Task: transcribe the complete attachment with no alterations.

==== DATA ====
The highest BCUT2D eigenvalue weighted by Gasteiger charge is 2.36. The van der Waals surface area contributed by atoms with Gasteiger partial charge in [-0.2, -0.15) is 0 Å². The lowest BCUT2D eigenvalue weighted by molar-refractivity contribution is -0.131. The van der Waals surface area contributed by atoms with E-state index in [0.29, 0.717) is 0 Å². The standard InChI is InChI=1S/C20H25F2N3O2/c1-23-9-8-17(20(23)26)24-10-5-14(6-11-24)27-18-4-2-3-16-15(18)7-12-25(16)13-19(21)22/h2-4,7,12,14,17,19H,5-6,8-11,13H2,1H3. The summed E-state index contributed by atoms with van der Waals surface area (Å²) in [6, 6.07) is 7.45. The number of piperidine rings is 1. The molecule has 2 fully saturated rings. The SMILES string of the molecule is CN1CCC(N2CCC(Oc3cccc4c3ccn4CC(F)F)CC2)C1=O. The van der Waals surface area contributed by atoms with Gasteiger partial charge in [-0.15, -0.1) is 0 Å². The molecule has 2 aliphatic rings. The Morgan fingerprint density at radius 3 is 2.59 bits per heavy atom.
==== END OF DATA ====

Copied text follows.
The highest BCUT2D eigenvalue weighted by Gasteiger charge is 2.36. The van der Waals surface area contributed by atoms with Gasteiger partial charge in [-0.2, -0.15) is 0 Å². The lowest BCUT2D eigenvalue weighted by molar-refractivity contribution is -0.131. The van der Waals surface area contributed by atoms with E-state index in [0.29, 0.717) is 0 Å². The standard InChI is InChI=1S/C20H25F2N3O2/c1-23-9-8-17(20(23)26)24-10-5-14(6-11-24)27-18-4-2-3-16-15(18)7-12-25(16)13-19(21)22/h2-4,7,12,14,17,19H,5-6,8-11,13H2,1H3. The summed E-state index contributed by atoms with van der Waals surface area (Å²) in [6, 6.07) is 7.45. The number of piperidine rings is 1. The molecule has 2 fully saturated rings. The SMILES string of the molecule is CN1CCC(N2CCC(Oc3cccc4c3ccn4CC(F)F)CC2)C1=O. The van der Waals surface area contributed by atoms with Gasteiger partial charge in [-0.15, -0.1) is 0 Å². The molecule has 2 aliphatic rings. The Morgan fingerprint density at radius 3 is 2.59 bits per heavy atom.